- The Washington Times - Monday, March 11, 2002

RICHMOND Virginia, the first state to execute a criminal convicted on DNA evidence, is preparing for what is believed to be the first execution in the nation based on a "cold-hit" DNA test.
James Earl Patterson is to be put to death by injection Thursday for a 1987 rape and murder in Prince George County.
He was fingered when the state compared DNA samples from the crime with DNA samples in its database of 175,000 inmates. A cold hit matched the DNA of Patterson, who was serving a prison sentence for another rape.
Patterson, 35, has been behind bars nearly 14 years and would have been released in 2004 without the new evidence.
An Associated Press survey of the 37 other states with the death penalty turned up no previous cases of a cold-hit execution. The Death Penalty Information Center in Washington said it was unaware of such a case.
Virginia is far ahead of other states when it comes to using DNA to solve crimes. It became the first state to execute a man convicted through DNA evidence when Timothy W. Spencer went to the electric chair in 1993 for a series of stranglings in Richmond.
Its DNA felon database, established in 1989, makes up about 20 percent of the national database, more than any other state, said Paul Ferrara, director of the state Division of Forensic Science.
After the 1999 DNA cold hit, Patterson confessed and pleaded guilty to raping, sodomizing and stabbing Joyce S. Aldridge in her Prince George County home on Oct. 11, 1987.
He asked to be sentenced to death and dropped all of his appeals.
"The penalty fit the crime," he said in a telephone interview from Death Row at Sussex State Prison. "I was responsible and I want to pay the ultimate price."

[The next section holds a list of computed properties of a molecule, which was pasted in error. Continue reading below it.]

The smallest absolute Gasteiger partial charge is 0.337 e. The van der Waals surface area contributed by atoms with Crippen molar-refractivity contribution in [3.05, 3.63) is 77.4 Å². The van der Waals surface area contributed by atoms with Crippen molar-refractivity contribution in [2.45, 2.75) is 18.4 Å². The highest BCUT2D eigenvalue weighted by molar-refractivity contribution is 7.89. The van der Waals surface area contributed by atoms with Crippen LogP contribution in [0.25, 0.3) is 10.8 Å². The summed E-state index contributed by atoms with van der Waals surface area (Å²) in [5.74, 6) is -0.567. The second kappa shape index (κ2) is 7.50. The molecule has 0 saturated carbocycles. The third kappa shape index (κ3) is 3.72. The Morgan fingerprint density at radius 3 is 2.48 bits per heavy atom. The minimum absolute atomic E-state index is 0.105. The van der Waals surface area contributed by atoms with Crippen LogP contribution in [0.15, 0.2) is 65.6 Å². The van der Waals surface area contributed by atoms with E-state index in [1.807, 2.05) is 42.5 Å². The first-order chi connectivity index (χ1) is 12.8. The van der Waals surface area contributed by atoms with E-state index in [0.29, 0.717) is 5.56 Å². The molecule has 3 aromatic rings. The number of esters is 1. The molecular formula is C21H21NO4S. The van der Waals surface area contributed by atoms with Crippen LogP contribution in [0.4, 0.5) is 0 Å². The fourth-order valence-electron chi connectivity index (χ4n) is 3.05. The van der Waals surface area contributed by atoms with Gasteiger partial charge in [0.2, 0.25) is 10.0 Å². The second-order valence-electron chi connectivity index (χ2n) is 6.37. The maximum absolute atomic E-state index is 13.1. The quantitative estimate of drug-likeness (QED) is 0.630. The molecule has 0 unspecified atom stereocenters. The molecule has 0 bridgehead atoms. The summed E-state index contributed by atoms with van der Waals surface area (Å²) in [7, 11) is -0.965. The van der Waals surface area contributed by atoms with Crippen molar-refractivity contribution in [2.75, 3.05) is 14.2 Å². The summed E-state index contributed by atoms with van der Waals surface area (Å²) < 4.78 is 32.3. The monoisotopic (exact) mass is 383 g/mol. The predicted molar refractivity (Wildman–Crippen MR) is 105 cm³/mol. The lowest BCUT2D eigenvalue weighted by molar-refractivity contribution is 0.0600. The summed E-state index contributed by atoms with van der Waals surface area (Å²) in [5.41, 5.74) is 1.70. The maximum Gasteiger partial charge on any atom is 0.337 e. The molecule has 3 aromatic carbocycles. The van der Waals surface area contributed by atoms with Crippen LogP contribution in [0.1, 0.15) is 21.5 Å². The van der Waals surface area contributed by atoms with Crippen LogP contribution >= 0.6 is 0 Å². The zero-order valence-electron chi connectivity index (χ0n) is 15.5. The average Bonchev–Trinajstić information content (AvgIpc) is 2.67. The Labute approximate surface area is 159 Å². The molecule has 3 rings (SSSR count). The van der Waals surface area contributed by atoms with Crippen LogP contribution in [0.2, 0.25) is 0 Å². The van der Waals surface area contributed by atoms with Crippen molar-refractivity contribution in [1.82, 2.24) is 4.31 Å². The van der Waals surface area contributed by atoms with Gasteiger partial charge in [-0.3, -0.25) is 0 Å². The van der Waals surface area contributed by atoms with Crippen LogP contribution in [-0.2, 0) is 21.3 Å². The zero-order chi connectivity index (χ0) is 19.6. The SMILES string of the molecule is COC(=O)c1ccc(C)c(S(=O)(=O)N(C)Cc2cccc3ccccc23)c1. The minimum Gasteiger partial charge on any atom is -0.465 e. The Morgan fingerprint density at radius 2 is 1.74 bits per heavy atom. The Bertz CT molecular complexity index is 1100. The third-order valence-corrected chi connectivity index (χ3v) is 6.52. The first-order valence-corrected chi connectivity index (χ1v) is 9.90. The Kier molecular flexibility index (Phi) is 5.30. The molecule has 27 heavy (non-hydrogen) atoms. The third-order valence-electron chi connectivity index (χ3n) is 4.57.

"I watched the DNA technology grow," he said. "If it ever came back to haunt me, I would plead out and seek the death penalty. The option was life in prison and dying in prison.
"As far as DNA goes, I applaud it," he said.
Virginia gives condemned inmates a choice of dying by injection or in the electric chair.
"I've heard too many horror stories about the chair," Patterson said. "I don't feel like being deep-fried or boiled."
Patterson killed Mrs. Aldridge when he was 20, a time he said he was heavily into drugs and alcohol. But he said he blames no one but himself because his parents tried to point him in the right direction.
"I don't even blame the drugs," he said. "The trail that I was on was self-inflicted."
The seemingly relaxed Patterson said he had no fear of being executed. "I've found love in Christ," he said. "I'm ready. On March 14th I will be getting relief."
He said he also hopes his death will bring some relief to the Aldridge family.
"My heartfelt prayers go out to them every day," he said. "They are so much a victim in all of this."
Under Virginia law, Patterson's case automatically was appealed to the state Supreme Court, which rejected it.
Patterson's attorney, John Boatwright, said he didn't expect his client to change his mind and pursue last-minute appeals.
"He is at peace with himself," Mr. Boatwright said.
Since 1982, when Virginia resumed executions after a 20-year hiatus, the state carried out 83 executions, second only to Texas.

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